Almost all of the 250 families involved in a King County rapid rehousing pilot project have found homes, according to a county-wide agency that combats homelessness.
All Home King County’s project launched in November 2013 with the goal of reducing the amount of time that families remain homeless and expanding housing options for those families. As of March, roughly 20 families in the first cohort — which continued enrolling people until Dec. 31, 2014 — still needed to find homes, officials said.
When that group wraps up, All Home will conduct a full evaluation of the program.
The pilot targeted homeless families with at least one adult over 18 and children under 18. Ninety percent of families who applied qualified for the program, according to an interim report from July 2015.
At the time of the report, 60 percent of families had found housing within three months, a fifth of the average time that families spent in transitional housing.
Many consider rapid rehousing the current gold standard of homeless services policies, because it prioritizes housing over other outcomes such as sobriety or employment. The All Home rapid rehousing program pairs families with “Employment Navigators” to help participants find jobs and get them off the program’s financial assistance.
Still, the policy is a compromise, less successful at keeping people in housing than direct, long-term subsidies such as federal housing vouchers.
It remains the cheapest alternative because it moves people quickly into housing and then tapers off financial assistance.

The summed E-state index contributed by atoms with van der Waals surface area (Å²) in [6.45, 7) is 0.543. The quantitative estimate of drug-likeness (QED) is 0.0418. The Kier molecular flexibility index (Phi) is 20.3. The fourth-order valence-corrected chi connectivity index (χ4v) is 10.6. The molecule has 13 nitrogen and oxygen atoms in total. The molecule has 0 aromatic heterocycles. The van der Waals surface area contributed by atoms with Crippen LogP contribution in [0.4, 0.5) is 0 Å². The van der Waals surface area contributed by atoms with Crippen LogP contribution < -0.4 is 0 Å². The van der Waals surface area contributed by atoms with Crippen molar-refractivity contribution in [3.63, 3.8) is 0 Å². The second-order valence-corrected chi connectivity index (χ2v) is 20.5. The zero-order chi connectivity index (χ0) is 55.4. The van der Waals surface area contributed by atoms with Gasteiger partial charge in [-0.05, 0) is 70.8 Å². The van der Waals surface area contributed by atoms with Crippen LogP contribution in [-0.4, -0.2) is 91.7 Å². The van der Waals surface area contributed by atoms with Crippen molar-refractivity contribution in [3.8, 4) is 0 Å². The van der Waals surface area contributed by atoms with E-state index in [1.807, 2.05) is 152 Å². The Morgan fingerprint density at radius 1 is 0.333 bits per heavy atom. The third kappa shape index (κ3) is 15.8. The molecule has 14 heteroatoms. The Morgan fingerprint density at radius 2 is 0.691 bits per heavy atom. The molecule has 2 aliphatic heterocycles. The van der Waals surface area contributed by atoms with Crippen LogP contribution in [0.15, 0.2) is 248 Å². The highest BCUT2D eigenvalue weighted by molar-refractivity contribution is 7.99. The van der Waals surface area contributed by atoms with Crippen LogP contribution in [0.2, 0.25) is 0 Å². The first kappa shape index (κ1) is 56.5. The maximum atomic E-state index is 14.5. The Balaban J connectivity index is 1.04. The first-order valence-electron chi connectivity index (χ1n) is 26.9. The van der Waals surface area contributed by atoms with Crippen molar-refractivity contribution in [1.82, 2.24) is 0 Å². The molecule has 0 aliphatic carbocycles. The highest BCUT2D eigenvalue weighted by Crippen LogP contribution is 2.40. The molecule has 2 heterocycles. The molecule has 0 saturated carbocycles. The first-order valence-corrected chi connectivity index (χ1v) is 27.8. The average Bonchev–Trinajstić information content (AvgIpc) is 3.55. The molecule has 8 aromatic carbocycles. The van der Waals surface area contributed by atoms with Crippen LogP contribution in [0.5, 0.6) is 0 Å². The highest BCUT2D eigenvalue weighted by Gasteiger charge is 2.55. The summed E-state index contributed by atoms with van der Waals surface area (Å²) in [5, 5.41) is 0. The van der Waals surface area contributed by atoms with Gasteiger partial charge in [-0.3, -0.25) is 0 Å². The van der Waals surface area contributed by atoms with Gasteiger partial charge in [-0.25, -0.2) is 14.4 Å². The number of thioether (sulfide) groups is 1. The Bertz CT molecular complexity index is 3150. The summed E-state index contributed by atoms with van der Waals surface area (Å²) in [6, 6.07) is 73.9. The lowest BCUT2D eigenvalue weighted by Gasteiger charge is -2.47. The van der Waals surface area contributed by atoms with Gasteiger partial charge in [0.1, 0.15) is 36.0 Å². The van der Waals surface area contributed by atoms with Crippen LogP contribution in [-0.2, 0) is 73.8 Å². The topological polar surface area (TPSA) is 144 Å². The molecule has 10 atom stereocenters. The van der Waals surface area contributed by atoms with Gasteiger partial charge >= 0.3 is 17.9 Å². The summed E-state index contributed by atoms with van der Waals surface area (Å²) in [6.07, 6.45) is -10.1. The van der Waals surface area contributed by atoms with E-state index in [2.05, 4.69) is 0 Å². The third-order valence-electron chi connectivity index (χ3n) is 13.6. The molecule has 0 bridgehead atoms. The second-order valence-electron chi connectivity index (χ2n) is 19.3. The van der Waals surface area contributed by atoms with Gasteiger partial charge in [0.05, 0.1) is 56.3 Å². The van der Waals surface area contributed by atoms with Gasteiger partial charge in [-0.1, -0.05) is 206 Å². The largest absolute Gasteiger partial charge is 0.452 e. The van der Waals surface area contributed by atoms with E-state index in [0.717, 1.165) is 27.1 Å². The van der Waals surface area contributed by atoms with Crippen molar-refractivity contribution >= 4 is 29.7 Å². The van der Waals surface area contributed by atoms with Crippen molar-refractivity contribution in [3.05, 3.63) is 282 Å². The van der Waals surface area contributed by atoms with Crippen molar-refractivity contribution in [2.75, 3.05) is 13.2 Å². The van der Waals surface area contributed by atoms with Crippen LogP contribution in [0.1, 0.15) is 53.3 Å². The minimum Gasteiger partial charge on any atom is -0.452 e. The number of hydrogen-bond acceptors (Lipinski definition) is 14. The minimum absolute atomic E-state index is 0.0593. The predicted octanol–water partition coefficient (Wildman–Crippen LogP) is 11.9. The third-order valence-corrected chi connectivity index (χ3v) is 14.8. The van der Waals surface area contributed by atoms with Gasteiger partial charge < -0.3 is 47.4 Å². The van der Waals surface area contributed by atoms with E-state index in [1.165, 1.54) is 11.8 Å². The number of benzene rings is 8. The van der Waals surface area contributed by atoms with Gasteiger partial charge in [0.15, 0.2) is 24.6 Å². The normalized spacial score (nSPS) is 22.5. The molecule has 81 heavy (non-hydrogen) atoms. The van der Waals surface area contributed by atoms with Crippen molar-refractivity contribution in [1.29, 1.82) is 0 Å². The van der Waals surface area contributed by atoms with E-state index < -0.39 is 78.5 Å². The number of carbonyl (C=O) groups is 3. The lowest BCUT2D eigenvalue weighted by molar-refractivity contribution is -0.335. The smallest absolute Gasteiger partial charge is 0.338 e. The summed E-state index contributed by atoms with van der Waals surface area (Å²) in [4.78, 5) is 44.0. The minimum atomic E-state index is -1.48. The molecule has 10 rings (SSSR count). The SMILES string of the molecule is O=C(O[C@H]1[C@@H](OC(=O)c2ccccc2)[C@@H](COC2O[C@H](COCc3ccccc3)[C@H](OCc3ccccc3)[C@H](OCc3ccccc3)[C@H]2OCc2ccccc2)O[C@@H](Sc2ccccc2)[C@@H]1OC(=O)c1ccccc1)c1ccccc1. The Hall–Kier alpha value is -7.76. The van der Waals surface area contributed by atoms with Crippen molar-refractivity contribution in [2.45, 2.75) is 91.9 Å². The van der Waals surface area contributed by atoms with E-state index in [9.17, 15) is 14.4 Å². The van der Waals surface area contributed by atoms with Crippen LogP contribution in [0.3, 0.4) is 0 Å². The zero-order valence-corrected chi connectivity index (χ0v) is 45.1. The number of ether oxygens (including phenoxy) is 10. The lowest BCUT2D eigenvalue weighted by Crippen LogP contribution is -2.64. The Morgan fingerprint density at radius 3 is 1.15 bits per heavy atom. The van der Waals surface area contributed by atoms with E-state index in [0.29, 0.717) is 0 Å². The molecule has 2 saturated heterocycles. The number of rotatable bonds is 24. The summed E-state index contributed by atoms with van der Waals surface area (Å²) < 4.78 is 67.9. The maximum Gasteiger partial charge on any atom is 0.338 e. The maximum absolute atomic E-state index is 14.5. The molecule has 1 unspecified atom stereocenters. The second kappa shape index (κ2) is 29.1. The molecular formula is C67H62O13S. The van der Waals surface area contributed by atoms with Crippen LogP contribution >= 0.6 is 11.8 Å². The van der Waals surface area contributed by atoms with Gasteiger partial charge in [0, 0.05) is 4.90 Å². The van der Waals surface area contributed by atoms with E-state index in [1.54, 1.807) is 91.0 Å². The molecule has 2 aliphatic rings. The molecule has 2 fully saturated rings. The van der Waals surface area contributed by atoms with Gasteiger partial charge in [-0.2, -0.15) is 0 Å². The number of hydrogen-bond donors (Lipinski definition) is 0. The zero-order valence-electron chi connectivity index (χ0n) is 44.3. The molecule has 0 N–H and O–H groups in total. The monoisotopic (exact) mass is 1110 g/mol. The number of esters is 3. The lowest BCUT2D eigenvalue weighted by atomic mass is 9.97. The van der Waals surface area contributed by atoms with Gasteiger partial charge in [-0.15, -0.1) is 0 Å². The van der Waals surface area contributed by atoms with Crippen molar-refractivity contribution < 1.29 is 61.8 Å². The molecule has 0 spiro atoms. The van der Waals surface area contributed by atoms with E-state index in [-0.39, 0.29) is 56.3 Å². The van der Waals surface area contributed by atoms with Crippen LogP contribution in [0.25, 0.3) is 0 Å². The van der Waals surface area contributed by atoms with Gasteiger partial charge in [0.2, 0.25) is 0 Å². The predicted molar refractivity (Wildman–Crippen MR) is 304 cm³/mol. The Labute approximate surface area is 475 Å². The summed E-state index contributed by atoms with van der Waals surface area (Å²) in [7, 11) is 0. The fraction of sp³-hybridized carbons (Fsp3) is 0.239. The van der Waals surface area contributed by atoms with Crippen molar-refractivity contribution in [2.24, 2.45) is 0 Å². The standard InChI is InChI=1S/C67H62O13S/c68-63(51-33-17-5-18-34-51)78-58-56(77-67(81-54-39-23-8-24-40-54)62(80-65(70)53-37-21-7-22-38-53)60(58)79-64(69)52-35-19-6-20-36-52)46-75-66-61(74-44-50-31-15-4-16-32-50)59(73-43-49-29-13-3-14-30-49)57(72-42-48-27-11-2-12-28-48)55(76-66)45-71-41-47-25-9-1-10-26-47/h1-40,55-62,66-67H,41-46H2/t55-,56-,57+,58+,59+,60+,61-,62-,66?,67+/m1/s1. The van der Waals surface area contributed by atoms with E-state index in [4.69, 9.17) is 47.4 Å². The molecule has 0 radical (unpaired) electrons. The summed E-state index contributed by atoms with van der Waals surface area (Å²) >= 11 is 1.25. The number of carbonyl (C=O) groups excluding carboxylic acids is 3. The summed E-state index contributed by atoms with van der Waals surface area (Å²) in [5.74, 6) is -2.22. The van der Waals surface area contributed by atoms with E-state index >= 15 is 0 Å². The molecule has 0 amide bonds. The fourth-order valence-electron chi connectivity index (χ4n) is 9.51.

It’s also more accessible — funding cuts at the federal level led to a decrease in the number of housing vouchers available nationwide.
People enter lotteries in the King County region to be accepted onto long waiting lists for Section 8 vouchers.
According to the Center on Budget and Policy Priorities, 85,000 fewer households received vouchers in December 2014 than two years prior.
A 2015 report by the federal Department of Housing and Urban Development found rapid rehousing has similar success rates as transitional housing at a lower cost, and a 2012 King County presentation estimated that the county could house five times as many people using rapid rehousing policies as transitional.
It isn’t a perfect solution. Rapid re-housing relies on the private housing market without the extensive subsidies offered by housing vouchers, which can cover the majority of an individual or family’s rent. That may mean leaving places like Seattle for more affordable communities.